Regular hearing tests can help to protect your hearing function, reduce the risk of hearing loss and identify potential signs of hearing loss as soon as they occur. Before you visit your audiologist, you may want to familiarize yourself with what a hearing test involves, so that you know exactly what to expect. To learn more, look at how hearing tests are conducted:

Understanding your hearing health

The first time you have your hearing tested, your audiologist will ask you to complete a medical history form. This helps them to identify issues that may affect your hearing function, so it’s important to give as much information as you can.

Your audiologist will also ask some questions about your lifestyle, as this can have an impact on your hearing needs. If you work in a loud environment or regularly attend concerts, you may have an increased risk of developing noise-induced hearing loss.

Finally, your audiologist will ask whether you’re experiencing any hearing or ear-related symptoms. If you suspect you have hearing loss they may ask you to describe when it’s most noticeable or when you first began experiencing symptoms.

Having a hearing test

An audiologist may visually inspect your ear prior to commencing the hearing test. This enables them to determine whether any existing conditions may be present, such as an infection. Following this, you’ll be asked to enter a soundproofed room or booth. Conducting your hearing test in a soundproofed environment ensures that external noises won’t impact your results.

Hearing tests are usually carried out using an audiometer. This is a device that’s used to measure your hearing function. You’ll be asked to wear headphones and press a button when you hear a sound. The audiometer will then record your response so that your hearing function can be assessed. The audiologist can also communicate with you via these headphones, so they’ll be able to provide you with instructions throughout the test.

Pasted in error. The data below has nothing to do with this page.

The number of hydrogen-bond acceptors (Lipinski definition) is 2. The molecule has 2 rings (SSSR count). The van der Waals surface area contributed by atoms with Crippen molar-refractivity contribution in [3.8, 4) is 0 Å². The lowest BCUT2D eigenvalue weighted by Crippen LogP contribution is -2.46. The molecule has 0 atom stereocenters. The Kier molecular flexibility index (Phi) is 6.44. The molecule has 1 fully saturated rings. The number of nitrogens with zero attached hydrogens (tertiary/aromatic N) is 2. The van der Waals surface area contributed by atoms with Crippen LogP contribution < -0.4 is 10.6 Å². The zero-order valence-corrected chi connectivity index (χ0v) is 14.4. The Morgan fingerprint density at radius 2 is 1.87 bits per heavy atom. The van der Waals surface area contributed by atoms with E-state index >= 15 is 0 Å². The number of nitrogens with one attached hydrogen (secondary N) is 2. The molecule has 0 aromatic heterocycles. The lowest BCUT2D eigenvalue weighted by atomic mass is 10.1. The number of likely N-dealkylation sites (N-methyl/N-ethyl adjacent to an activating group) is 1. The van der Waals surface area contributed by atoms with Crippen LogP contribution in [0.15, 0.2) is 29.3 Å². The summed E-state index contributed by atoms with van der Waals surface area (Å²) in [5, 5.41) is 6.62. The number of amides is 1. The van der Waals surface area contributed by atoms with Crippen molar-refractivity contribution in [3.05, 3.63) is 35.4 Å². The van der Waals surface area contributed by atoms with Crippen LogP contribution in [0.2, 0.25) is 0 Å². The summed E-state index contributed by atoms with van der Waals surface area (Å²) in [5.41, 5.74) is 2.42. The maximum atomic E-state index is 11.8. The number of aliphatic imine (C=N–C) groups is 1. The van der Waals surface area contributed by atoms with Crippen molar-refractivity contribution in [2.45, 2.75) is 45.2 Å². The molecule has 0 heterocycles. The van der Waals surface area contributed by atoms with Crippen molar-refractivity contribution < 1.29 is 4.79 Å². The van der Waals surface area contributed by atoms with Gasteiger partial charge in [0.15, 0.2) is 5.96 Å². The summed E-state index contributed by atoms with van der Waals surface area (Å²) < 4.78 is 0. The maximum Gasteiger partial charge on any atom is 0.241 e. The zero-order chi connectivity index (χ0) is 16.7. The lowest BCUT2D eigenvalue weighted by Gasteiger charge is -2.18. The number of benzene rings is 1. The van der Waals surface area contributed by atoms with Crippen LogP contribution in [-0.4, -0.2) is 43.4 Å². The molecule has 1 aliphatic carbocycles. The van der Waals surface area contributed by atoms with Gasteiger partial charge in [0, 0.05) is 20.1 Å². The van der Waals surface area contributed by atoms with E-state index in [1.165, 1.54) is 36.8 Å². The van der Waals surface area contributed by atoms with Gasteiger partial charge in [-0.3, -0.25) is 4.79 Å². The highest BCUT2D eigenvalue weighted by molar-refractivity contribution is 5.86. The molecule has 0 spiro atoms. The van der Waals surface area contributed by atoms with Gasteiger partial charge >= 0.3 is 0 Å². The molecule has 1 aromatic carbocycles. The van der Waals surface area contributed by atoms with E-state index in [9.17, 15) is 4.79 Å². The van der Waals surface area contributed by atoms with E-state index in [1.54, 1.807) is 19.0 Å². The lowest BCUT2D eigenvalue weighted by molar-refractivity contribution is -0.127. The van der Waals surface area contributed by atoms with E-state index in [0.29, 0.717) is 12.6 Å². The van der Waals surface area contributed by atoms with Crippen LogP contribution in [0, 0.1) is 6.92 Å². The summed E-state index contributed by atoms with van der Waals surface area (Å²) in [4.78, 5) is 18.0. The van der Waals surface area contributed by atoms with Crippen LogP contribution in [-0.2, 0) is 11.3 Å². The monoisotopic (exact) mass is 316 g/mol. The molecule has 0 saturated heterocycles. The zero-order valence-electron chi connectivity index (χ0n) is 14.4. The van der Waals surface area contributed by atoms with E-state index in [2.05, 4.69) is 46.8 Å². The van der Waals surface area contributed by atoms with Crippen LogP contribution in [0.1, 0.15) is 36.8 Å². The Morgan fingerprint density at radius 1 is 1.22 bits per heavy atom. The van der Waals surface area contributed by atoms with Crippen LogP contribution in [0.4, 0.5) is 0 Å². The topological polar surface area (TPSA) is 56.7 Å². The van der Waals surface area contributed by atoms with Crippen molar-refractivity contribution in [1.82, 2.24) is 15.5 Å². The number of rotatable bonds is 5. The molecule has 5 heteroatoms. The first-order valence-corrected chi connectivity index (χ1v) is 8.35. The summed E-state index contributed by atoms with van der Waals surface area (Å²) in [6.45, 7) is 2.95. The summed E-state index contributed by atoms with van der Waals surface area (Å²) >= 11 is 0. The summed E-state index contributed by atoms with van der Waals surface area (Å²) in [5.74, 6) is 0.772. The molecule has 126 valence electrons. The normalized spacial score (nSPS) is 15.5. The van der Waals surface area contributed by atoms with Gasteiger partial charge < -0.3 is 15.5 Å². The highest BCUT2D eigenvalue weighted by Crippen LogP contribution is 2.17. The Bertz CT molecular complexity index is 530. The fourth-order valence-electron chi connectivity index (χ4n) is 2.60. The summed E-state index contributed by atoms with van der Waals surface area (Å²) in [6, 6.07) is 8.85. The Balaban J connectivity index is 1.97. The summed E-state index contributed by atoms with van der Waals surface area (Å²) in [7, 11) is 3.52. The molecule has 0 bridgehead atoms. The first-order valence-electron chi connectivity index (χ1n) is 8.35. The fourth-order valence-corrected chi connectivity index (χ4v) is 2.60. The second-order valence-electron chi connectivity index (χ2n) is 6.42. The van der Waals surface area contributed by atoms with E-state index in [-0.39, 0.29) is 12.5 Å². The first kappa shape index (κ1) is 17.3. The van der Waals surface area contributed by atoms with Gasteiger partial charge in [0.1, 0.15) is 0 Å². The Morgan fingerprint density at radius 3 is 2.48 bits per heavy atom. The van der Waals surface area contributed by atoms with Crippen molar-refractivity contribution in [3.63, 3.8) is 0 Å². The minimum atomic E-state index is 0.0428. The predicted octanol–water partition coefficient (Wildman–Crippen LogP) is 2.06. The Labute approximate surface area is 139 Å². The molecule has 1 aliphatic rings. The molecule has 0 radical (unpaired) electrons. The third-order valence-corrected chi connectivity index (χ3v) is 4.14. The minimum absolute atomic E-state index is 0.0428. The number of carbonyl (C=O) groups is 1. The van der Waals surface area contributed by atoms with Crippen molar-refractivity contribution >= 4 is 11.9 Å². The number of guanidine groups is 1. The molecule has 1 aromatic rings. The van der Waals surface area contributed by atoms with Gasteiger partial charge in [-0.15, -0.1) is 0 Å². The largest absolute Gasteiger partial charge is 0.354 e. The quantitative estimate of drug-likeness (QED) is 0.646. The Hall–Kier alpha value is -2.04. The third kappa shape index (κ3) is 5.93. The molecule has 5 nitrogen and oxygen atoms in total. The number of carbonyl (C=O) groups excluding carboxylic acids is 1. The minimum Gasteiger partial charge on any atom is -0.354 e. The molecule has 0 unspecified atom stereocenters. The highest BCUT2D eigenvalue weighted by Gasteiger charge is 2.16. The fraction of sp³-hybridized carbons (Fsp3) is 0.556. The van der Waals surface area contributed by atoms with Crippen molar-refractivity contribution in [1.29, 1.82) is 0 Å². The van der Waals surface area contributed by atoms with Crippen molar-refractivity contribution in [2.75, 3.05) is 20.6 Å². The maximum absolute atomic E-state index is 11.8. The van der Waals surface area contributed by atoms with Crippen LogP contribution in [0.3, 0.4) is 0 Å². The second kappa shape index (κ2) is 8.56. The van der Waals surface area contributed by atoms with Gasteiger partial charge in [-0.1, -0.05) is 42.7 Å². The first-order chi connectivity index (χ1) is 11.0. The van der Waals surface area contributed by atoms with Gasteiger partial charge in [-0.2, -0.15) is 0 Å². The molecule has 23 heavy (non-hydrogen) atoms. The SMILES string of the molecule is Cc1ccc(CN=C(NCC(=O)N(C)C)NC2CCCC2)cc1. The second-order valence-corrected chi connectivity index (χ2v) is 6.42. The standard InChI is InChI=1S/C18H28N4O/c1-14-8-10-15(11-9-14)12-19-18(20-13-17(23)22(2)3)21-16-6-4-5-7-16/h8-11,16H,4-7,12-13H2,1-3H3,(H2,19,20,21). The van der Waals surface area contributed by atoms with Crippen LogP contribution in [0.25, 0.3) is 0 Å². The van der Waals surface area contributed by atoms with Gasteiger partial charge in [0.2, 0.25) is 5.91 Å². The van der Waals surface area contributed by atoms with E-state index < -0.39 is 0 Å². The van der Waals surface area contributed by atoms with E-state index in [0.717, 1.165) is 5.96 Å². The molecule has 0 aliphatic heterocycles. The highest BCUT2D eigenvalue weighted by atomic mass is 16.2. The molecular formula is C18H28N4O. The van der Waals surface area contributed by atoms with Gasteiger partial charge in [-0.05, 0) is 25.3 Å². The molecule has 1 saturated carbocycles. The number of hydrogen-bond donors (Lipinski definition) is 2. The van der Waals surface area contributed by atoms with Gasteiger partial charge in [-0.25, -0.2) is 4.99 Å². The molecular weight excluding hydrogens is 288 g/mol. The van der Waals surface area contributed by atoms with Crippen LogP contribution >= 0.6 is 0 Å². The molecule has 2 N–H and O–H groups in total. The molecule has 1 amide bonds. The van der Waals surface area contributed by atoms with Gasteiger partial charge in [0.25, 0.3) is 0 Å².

The first part of your hearing test will usually consist of pure-tone audiometry. This means that a range of different tones will be played via the headphones and you’ll be asked to indicate when and if you hear them. Tones across a range of frequencies are used to determine whether your hearing function changes depending on the pitch of a sound.

Following this, speech audiometry may also be used as part of your hearing test. This involves using pre-recorded or live voices to recreate speech. As many people experience symptoms of hearing loss when they’re conversing with someone else, testing your hearing function in this way can be an effective way to accurately diagnose hearing loss.

In addition to this, the audiologist may play pre-recorded speech combined with real-world noise. This mimics environments in which there may be a significant amount of background noise, such as in a bar or at work. Again, you’ll be asked to indicate when you can hear the speech and may be asked to repeat it so that the audiologist can determine how much of the speech, you’re able to follow.

Understanding your hearing test results

Once the test is complete, the results will be plotted onto a graph known as an audiogram. The varying frequencies of sound are represented horizontally on an audiogram, while the loudness of the sound is represented in decibels vertically.

Two separate lines are added to the audiogram to indicate your unique hearing function. An audiologist can determine whether you have hearing loss and, if so, what type, by looking at your audiogram. If the line for your right ear shows that you did not respond to a 5,000 hertz sound until it reached 50 decibels, it may indicate that you have moderate high-frequency hearing loss in your right ear.

Enhancing your hearing function

If your hearing test indicates hearing loss, your audiologist will explain what this means in detail and establish how severe your hearing loss is. He or she will also tell you about the various options available. If your hearing loss is age-related or noise-induced, wearing hearing aids can be an effective way to improve your hearing function.

Additionally, your audiologist will help you to find ways to protect your existing hearing function. They may recommend using ear protection when working in noisy environments, and help you to find suitable devices.

By visiting your audiologist for regular hearing tests, you can ensure that any changes to your hearing function are identified quickly. Furthermore, a hearing loss diagnosis can be the first step to accessing the assistance you need and enhancing your listening experience.